In what was expected to be the year Sacred Heart would compete for a NEC home playoff game, the Pioneers fell flat on their face. Injuries to Chris Evans and Evan Kelley in the preseason took away the team’s depth – not to mention two of their best players at creating off the dribble – and forced sophomore guards Phil Gaetano and Steve Glowiak to step up. Both guards did exceed expectations on the offensive end, but the backcourt was extremely thin and allowed virtually no room for error. Throw in Justin Swidowski’s season long issue with his shoulders, and you had a severely undermanned team for most of the season. Continue reading “Season In Review: Sacred Heart Pioneers”
Head Coach: Dave Bike, 35th year (DI record: 145-235)
Last season: 14-18, 8-10 (NEC), lost in the first round of the NEC tournament to LIU Brooklyn, 90-78
NEC Preseason Coach’s Poll: 6th out of 12 teams
State of Program: Win-now mode
Key Player Lost: Stan Dulaire (15 mpg, 4.6 ppg, 2.5 rpg, 0.5 bpg)
Incoming Players: Tevin Falzon (PF), De’Aires Tate (F), Cole Walton (C)
Projected Starting Lineup:
PG: Phil Gaetano (4.0 apg, 39.1% 3PT)
G: Shane Gibson (22.0 ppg, 4.7 rpg, 43.3% 3PT, 86.2% FT)
G: Chris Evans (8.1 ppg, 3.5 rpg, 2.3 apg, 41.2% 3PT)
F: Louis Montes (7.8 ppg, 5.1 rpg)
F: Justin Swidowski (11.1 ppg, 5.3 rpg, 1.3 bpg, 53.6% FG)
Key Reserves: Evan Kelley (PG), Nick Greenbacker (PF/C), De’Aires Tate (F), Tevin Falzon (PF), Mostafa Abdel-Latif (PF/C), Steve Glowiak (G)
- Supporting Shane – Of the 19 conference games played by SHU last season, Shane Gibson led the team in scoring for 17 of them. This accomplishment illustrates the greatness of Gibson, but also highlights the inconsistency of SHU’s supporting cast. Justin Swidowski, Evan Kelley, Chris Evans, and Louis Montes failed to become reliable secondary options throughout much of the past season, due to injuries, ineffectiveness, or both. If any of the above can reduce the scoring burden on the greatest Pioneer ever, then SHU could legitimately compete for a home game in the first round of the NEC playoffs.
- Defend Like They’ve Never Defended Before – If you sat down with head coach Dave Bike this offseason (and any other offseason), he’d predictably tell you his team must defend better to be a factor in the NEC. Why? Because according to advanced statistics, SHU has never been average to above average in defense efficiency in any Division I season under Bike. The Pioneers can’t always rely on their outside shooting to win games, and every once in a while the defense needs to step up. It could certainly go a long way to help improve the next storyline mentioned below.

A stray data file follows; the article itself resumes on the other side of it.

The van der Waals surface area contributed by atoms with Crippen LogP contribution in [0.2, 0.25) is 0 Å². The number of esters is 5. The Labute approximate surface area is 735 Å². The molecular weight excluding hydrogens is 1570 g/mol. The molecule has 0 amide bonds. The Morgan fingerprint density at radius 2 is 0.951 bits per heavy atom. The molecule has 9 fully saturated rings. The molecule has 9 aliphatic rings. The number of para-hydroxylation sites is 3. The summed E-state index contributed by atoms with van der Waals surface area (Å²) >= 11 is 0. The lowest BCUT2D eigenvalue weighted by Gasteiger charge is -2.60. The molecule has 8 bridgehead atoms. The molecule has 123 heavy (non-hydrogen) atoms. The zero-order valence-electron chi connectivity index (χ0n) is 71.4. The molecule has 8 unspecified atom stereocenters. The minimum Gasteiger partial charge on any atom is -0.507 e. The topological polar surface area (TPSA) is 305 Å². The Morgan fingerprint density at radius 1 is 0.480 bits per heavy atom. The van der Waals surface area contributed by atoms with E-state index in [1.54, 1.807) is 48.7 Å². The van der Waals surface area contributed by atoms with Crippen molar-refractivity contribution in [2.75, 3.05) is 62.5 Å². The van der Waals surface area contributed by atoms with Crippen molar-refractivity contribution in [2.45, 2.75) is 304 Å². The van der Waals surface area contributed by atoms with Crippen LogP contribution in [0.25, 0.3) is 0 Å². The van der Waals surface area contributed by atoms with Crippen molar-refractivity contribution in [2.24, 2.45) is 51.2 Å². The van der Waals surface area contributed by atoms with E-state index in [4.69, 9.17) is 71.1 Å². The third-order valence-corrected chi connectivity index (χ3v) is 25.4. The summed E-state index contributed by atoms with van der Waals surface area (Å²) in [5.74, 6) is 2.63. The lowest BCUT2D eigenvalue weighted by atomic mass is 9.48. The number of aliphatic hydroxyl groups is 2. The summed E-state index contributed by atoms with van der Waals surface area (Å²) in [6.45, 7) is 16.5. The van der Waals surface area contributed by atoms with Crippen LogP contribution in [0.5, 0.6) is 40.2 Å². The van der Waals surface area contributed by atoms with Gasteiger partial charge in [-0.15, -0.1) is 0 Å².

- Make Like Jordan And Become Clutch – In a conference as competitive as the NEC, the razor-thin difference between victory and defeat can quickly define your season. Last season, SHU was 4-8 in NEC games decided in the final two minutes. Whether it’s making free throws, defending better, or being more aggressive on offense, this experienced group needs to execute better when it matters the most. Will their heartbreak regress towards the mean, or is this a team that will continually struggle in clutch moments?
Lineup Analysis: Dave Bike’s 35th season as Pioneer’s head coach comes with heavy anticipation with only one more season of eligibility remaining for scoring leaders Shane Gibson and Justin Swidowski. Gibson returns after a stellar season which saw the underrated guard average 22.0 ppg with a fantastic effective field goal percentage of 59.6%. Despite Gibson’s breakout party, SHU barely qualified for the NEC playoffs – the first time doing so in three seasons – and lost convincingly to the eventual champion LIU in the first round. The supporting cast of Swidowski and Chris Evans come off minor surgeries in the offseason. Their status is unknown for the first game versus Yale on November 10th. Their health and performance will dictate whether the Pioneers make a move into the upper tier of the conference. Louis Montes, on the other hand, looks great in the preseason and is prepared to make that next step. A contribution from freshmen forwards Tevin Falzon and De’Aires Tate would be welcome, as it would push Montes more often to the “3”, his natural position. Tate and Falzon, at the very least, are expected to inject much needed youth and rebounding prowess down low, an area that Pioneer teams have previously lacked in. Phil Gaetano is expected to share minutes at the point with the enigmatic yet talented Evan Kelley, although Gaetano should play the majority of the “1” in crunch time and when Kelley needs to spell Gibson for five minutes a night. Mostafa Abdel-Latif is a work-in-progress on the defensive end, but he could provide energy buckets off the bench in a minimized role.